Rhythm & Spirit: Where Music Meets Spirit
This show is particularly special to us as it was the last show that Holly Schneider curated. Drawn to the work of Susan Matthews because of the way she has been able to capture the spirit of the people of Cuba and the rich tradition of Rumba, Holly knew these pieces would fit beautifully into Studio Grand. This was an opportunity for Holly to visually capture and pair her passion for visual arts and deep love for Afro-Caribbean music and traditions.
Sue met with Holly twice. One of those opportunities was when Holly and Amy Lacour visited Sue at her artist studio. While there, Holly fell in love with the paintings Sue had done of the Cuban rumberos. Sue, having studied with Rumba percussionist over many years in Cuba, was able to share her passion for drumming with Holly who was also a drummer, particularly of the Puerto Rican traditional music, Bomba.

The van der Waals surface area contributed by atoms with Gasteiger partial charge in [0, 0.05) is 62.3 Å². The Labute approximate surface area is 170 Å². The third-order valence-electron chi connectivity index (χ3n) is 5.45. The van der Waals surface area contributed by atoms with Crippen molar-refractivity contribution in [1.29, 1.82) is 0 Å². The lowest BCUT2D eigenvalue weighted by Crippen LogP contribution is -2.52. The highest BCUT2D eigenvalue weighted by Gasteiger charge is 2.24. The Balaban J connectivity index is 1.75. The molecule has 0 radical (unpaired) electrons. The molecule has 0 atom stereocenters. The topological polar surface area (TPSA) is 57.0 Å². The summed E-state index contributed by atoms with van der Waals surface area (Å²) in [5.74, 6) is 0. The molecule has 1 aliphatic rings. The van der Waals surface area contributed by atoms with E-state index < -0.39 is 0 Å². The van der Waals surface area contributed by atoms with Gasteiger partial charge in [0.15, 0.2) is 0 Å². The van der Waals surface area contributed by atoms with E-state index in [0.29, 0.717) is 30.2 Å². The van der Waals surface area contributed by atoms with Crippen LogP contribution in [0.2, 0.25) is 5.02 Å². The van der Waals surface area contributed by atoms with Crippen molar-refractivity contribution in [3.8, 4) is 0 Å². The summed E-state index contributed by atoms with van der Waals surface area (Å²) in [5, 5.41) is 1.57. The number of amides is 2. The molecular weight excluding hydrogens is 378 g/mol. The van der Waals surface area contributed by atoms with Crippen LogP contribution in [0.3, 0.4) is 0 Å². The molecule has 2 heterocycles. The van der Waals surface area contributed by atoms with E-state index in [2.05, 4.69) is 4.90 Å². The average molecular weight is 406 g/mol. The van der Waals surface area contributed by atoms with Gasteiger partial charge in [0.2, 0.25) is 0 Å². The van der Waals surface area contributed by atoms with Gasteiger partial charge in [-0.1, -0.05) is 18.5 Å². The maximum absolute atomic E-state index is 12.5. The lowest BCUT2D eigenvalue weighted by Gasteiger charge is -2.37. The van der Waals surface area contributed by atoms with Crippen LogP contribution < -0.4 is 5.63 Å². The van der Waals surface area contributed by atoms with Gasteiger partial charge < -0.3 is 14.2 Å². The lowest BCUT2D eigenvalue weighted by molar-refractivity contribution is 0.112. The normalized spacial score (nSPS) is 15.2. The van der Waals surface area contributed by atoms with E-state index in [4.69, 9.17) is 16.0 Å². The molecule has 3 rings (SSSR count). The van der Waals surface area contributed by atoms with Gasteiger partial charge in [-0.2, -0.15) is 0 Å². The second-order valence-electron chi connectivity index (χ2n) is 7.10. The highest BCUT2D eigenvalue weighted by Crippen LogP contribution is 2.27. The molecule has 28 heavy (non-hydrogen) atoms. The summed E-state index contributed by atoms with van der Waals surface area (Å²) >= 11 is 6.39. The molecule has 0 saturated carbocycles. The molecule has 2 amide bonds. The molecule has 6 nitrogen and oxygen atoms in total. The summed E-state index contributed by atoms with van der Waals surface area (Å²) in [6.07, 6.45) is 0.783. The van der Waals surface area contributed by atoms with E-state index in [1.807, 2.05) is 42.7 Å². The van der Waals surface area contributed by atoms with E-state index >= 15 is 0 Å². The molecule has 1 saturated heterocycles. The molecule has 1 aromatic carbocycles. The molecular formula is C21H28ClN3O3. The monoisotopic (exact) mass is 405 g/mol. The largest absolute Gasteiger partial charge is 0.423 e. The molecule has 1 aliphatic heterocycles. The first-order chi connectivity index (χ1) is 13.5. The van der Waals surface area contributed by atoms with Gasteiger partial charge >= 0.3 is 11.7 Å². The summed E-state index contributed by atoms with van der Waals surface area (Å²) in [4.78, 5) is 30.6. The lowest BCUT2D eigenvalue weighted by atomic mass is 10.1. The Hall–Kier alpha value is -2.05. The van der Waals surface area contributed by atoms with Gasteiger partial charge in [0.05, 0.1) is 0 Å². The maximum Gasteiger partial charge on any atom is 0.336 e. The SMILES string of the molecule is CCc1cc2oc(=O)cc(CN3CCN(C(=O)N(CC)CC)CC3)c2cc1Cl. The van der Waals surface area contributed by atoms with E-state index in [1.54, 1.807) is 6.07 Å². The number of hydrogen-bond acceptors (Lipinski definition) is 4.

About Susan Matthews
A painter and percussionist from Oakland, California. Susan's current paintings are based on experiences in traditional communities of Cuba and Niger. She has traveled to Cuba often since 1995 to study music and folklore. Inspired by the flourishing traditions on the island, she has done an extensive series of paintings on the subject of folkloric music and dance.
In the summer of 2004 Susan spent three weeks in Niger, West Africa. She was impressed by the beauty and energy of the people she met, and from snap shots she created a series of gilded portraits of Hausa and Fulani farmers and herdsmen from the Sahel, just south of the Sahara. Because of their formal, idealized poses and gold, copper and silver leaf backgrounds, the portraits recall the Byzantine icons of Russia and Greece.
Susan has a BFA from UC Berkeley, and an MFA from San Francisco State University. Her work has been exhibited throughout the greater Bay Area, Los Angeles, Las Vegas, and Havana. She teaches Drawing and Painting at the College of San Mateo, and at Maybeck High School in Berkeley. She is a member of an all female vocal and percussion ensemble called Ojala.